Blog Entry

Here's an idea how Hamilton can repay Rangers

Posted on: February 8, 2012 12:44 pm
Edited on: February 8, 2012 1:10 pm

Josh Hamilton is said to have been seeking a contract befitting a superstar before he went on his recent bender. Whether that means eight years, or $200 million, or something a bit south of that, he should put that idea out of his head right now.

Hamilton and the Rangers both said aloud that contract talks, which were expected to get going soon, will be tabled indefinitely while he and they try to figure out where he went wrong and how it happened. And that's perfectly appropriate. But even after he thinks he has it all figured out, Hamilton owes it to the team to offer to do a one-year deal with the Rangers. It can have team options if he likes, but only one year should be guaranteed under the circumstances.

Hamilton surely understands that if the Rangers don't give him a contract rewarding his incredible talent while ignoring the obvious major negative that someone else probably will. But Hamilton should also understand now he belongs in Texas and with the Rangers, who have guided him and backed him, and really, saved him. He owes them big. It is time he defers the dollars for some common sense.

The reality, of course, is that Hamilton or any other ballplaying millionaire making such a one-year proposal is probably about as likely as Texas seceding from the union. Still, it would be refreshing under the circumstances. It would also be the right thing to do.

Hamilton acknowledged he owed his wife and his team for what he has put them through, and here's his chance to show at least the team that that wasn't merely lip service. The Rangers saved him by trading for him and watching over him these past few years. They assigned Johnny Narron, a professional baseball man, to be his "accountability coach,'' and now, after Hamilton's own father-in-law Michael Dean Chadwick turned down the job, they have brought in Shayne Kelley, a former team chaplain and baseball coach with the Univeristy of Alabama, to handles duties that are far more difficult than most of us realize.

Hamilton performed masterfully at his press conference beyond his hat being on backwards, his failure to answer questions and his rather casual jog off stage. But one must ask themselves whether it is all or mostly an act. He looks like he's gotten off scot free, except for the delayed talks. What exactly are the repercussions? Rangers GM Jon Daniels has acknowledged that Hamilton is unlikely to face punishment from MLB for his episode, which included by his own admission "three or four''' alcoholic drinks before a return trip to the bar after promising concerned teammate Ian Kinsler he'd stay in the rest of the evening.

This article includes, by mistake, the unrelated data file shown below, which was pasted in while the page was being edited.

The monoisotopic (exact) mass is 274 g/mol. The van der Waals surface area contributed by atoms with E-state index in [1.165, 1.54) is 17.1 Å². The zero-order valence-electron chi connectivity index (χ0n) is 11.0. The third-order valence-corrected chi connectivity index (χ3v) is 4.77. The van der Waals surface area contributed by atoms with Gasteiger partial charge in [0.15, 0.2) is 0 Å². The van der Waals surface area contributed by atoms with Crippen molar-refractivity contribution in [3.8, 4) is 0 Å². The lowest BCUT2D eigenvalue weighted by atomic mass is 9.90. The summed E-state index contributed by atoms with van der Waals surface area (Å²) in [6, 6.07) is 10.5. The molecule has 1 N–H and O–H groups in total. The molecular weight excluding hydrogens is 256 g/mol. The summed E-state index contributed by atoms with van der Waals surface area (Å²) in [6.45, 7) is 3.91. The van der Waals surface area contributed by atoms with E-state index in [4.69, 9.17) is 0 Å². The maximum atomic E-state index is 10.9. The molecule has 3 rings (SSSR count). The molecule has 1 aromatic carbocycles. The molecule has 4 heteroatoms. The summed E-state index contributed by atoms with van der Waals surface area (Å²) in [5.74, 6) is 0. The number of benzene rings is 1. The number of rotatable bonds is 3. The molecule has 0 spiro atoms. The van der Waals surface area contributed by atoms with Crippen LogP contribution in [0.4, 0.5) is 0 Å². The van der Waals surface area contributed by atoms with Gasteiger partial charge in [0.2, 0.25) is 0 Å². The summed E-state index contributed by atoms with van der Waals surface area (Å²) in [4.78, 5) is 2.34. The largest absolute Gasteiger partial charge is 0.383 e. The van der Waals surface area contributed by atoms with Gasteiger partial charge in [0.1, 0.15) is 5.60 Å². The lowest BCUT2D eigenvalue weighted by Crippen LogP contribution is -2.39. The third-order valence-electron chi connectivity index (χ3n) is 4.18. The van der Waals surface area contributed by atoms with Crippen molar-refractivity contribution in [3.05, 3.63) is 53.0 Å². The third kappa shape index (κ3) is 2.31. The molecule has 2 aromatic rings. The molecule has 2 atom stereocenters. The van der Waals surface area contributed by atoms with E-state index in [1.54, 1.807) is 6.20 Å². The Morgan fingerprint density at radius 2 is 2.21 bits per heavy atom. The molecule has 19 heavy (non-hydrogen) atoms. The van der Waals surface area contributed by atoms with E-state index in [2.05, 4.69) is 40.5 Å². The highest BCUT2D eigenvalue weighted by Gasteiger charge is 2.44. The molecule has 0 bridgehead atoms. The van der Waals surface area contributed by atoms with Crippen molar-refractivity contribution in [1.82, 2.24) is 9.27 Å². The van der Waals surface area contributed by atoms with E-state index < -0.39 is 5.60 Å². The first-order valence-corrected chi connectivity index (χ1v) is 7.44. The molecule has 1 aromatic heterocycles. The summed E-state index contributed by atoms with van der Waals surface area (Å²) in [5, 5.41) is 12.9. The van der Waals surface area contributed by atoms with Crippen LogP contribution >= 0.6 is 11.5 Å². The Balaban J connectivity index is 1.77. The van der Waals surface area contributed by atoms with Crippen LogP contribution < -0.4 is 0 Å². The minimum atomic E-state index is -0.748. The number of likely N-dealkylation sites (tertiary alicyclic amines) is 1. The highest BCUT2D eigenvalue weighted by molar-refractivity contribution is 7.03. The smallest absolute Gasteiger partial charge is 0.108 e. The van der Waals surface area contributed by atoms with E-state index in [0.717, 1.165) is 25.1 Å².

Hamilton acknoweldged that he, as an addict, is adept at fooling people about what's really going on. The whole back story of that night isn't known, nor is very much else known about his recovery. He is mandated, as a player who regained admission to MLB after being banned for continuing drug test failures, to take at least three drug tests a week. So at the very least, he has been staying off drugs. But this is the second alcoholic episode that's been documented.

It is time for him to give back to the team. Rangers officials say they passed on eight years for Fielder not to concentrate on Hamilton, that they just saw the price as too high and the length too long for Fielder. But Rangers owner Bob Simpson suggested it was unlikely they'd sign both longterm when he expressed his preference for Hamilton. That was merely one recent act of kindness the Rangers have shown Hamilton over the years. They have saved his career. Now, as he suggested in his press conference, it is time for him to repay.

Category: MLB

Since: Dec 27, 2006
Posted on: February 8, 2012 1:10 pm

Heres an idea how Hamilton can repay Rangers

I can understand your point that Hamilton should make some type of concession, but I have to disagree with the 1 yr contract.  While I'm no fan of the lavish amounts that get paid for ballplayers, your asking for Hamilton to give up what he has earned and that is the right to a long term deal if a team deems him worthy.  The problem is still that these teams don't take into consideration the long term affect of things, maybe some will with Hamilton because of his issues, but is giving Hamilton a long term deal different then Fielder.  If Fielder can't control his weight, does it become an issue?  If Pujols ages as we expect is it his fault the Angels made a bad move 4 years into the contract. 

I guess what I'm saying is we lose sight of the accountability of the teams signing these deals, we laugh at the bad contracts when they get there and deride teams that don't give them out because it's not economically viable, and then when a potential real cause for concern surfaces the suggestion is that Hamilton should give up his right for a long term deal.  How about as a solution Hamilton gets a long term deal partially on his future potential/risk along with the reward for performing at the high level he has for the past years (which we do realize has to factor into some of these negotiations). 

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